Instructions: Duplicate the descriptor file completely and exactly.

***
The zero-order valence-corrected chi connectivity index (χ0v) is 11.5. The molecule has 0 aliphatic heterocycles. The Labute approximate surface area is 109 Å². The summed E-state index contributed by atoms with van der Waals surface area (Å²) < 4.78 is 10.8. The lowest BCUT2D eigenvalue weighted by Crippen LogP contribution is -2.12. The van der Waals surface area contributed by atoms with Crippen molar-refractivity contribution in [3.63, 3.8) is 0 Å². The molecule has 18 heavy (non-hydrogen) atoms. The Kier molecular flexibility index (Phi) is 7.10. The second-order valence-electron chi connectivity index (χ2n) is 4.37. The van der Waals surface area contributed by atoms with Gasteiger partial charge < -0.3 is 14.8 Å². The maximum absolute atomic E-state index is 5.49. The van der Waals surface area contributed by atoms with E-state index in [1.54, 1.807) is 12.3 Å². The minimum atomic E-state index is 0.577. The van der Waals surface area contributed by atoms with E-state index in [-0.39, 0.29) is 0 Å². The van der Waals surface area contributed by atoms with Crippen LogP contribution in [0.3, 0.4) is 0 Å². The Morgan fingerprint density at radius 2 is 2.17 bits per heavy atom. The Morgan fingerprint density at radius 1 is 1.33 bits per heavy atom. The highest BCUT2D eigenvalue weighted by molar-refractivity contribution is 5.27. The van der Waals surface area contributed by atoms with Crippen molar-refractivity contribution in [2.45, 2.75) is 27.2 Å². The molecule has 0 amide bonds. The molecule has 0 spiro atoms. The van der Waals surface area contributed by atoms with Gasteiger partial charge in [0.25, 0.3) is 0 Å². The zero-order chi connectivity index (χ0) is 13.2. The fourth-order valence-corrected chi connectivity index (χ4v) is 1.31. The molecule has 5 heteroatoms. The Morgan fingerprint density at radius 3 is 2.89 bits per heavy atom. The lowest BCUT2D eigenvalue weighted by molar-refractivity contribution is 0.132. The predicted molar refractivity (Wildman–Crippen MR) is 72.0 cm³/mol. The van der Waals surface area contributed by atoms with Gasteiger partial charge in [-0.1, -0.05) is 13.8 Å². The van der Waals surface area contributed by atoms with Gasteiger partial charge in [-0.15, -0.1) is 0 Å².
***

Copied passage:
The zero-order valence-corrected chi connectivity index (χ0v) is 11.5. The molecule has 0 aliphatic heterocycles. The Labute approximate surface area is 109 Å². The summed E-state index contributed by atoms with van der Waals surface area (Å²) < 4.78 is 10.8. The lowest BCUT2D eigenvalue weighted by Crippen LogP contribution is -2.12. The van der Waals surface area contributed by atoms with Crippen molar-refractivity contribution in [3.63, 3.8) is 0 Å². The molecule has 18 heavy (non-hydrogen) atoms. The Kier molecular flexibility index (Phi) is 7.10. The second-order valence-electron chi connectivity index (χ2n) is 4.37. The van der Waals surface area contributed by atoms with Gasteiger partial charge < -0.3 is 14.8 Å². The maximum absolute atomic E-state index is 5.49. The van der Waals surface area contributed by atoms with E-state index in [1.54, 1.807) is 12.3 Å². The minimum atomic E-state index is 0.577. The van der Waals surface area contributed by atoms with E-state index in [-0.39, 0.29) is 0 Å². The van der Waals surface area contributed by atoms with Crippen LogP contribution in [0.3, 0.4) is 0 Å². The Morgan fingerprint density at radius 2 is 2.17 bits per heavy atom. The Morgan fingerprint density at radius 1 is 1.33 bits per heavy atom. The highest BCUT2D eigenvalue weighted by molar-refractivity contribution is 5.27. The van der Waals surface area contributed by atoms with Crippen molar-refractivity contribution in [2.45, 2.75) is 27.2 Å². The molecule has 0 amide bonds. The molecule has 0 spiro atoms. The van der Waals surface area contributed by atoms with Gasteiger partial charge in [0.25, 0.3) is 0 Å². The zero-order chi connectivity index (χ0) is 13.2. The fourth-order valence-corrected chi connectivity index (χ4v) is 1.31. The molecule has 5 heteroatoms. The Morgan fingerprint density at radius 3 is 2.89 bits per heavy atom. The lowest BCUT2D eigenvalue weighted by molar-refractivity contribution is 0.132. The predicted molar refractivity (Wildman–Crippen MR) is 72.0 cm³/mol. The van der Waals surface area contributed by atoms with Gasteiger partial charge in [-0.1, -0.05) is 13.8 Å². The van der Waals surface area contributed by atoms with Gasteiger partial charge in [-0.15, -0.1) is 0 Å².